Exposure to COVID-19 patients increases physician trainee stress and burnout

Thomas G. Kannampallil, Charles W. Goss, Bradley A. Evanoff, Jaime R. Strickland, Rebecca P. McAlister, Jennifer Duncan, Michio Murakami
2020 PLoS ONE  
The coronavirus disease 2019 (COVID-19) pandemic has put considerable physical and emotional strain on frontline healthcare workers. Among frontline healthcare workers, physician trainees represent a unique group-functioning simultaneously as both learners and caregivers and experiencing considerable challenges during the pandemic. However, we have a limited understanding regarding the emotional effects and vulnerability experienced by trainees during the pandemic. We investigated the effects
more » ... trainee exposure to patients being tested for COVID-19 on their depression, anxiety, stress, burnout and professional fulfillment. All physician trainees at an academic medical center (n = 1375) were invited to participate in an online survey. We compared the measures of depression, anxiety, stress, burnout and professional fulfillment among trainees who were exposed to patients being tested for COVID-19 and those that were not, using univariable and multivariable models. We also evaluated perceived life stressors such as childcare, home schooling, personal finances and work-family balance among both groups. 393 trainees completed the survey (29% response rate). Compared to the non-exposed group, the exposed group had a higher prevalence of stress (29.4% vs. 18.9%), and burnout (46.3% vs. 33.7%). The exposed group also experienced moderate to extremely high perceived stress regarding childcare and had a lower work-family balance. Multivariable models indicated that trainees who were exposed to COVID-19 patients reported significantly higher stress (10.96 [95% CI, 9.65 to 12.46] vs 8.44 [95% CI, 7.3 to 9.76]; P = 0.043) and were more likely to be burned out (1.31 [95% CI, 1.21 to1.41] vs 1.07 [95% CI, 0.96 to 1.19]; P = 0.002]. We also found that female trainees were more likely to be stressed (P = 0.043); while unmarried trainees were more likely to be depressed (P = 0.009), and marginally more likely to have anxiety (P = 0.051). To address these challenges, wellness programs should focus on sustaining current programs, develop new and targeted mental health resources that are widely accessible and devise strategies for creating awareness regarding these resources.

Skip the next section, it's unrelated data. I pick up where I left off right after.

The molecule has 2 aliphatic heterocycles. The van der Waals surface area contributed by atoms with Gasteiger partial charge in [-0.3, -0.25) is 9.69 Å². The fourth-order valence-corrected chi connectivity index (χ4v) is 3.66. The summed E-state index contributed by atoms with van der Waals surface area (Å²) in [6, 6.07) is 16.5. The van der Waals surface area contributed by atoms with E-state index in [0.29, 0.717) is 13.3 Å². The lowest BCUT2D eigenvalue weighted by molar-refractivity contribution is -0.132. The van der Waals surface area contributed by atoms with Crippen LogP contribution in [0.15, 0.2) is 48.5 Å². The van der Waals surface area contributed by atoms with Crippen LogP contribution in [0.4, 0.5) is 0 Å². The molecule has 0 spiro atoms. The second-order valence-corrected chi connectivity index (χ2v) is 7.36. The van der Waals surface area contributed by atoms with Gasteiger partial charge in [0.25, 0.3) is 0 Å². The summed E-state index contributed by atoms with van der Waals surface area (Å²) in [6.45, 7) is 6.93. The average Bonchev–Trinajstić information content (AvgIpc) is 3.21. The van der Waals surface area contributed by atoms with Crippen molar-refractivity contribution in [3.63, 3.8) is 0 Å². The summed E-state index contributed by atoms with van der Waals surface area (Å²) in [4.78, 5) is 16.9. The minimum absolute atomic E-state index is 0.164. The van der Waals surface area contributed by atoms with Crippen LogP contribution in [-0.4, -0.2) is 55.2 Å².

doi:10.1371/journal.pone.0237301 pmid:32760131 fatcat:ncrmnhtslfcfxciilmwqdcwlge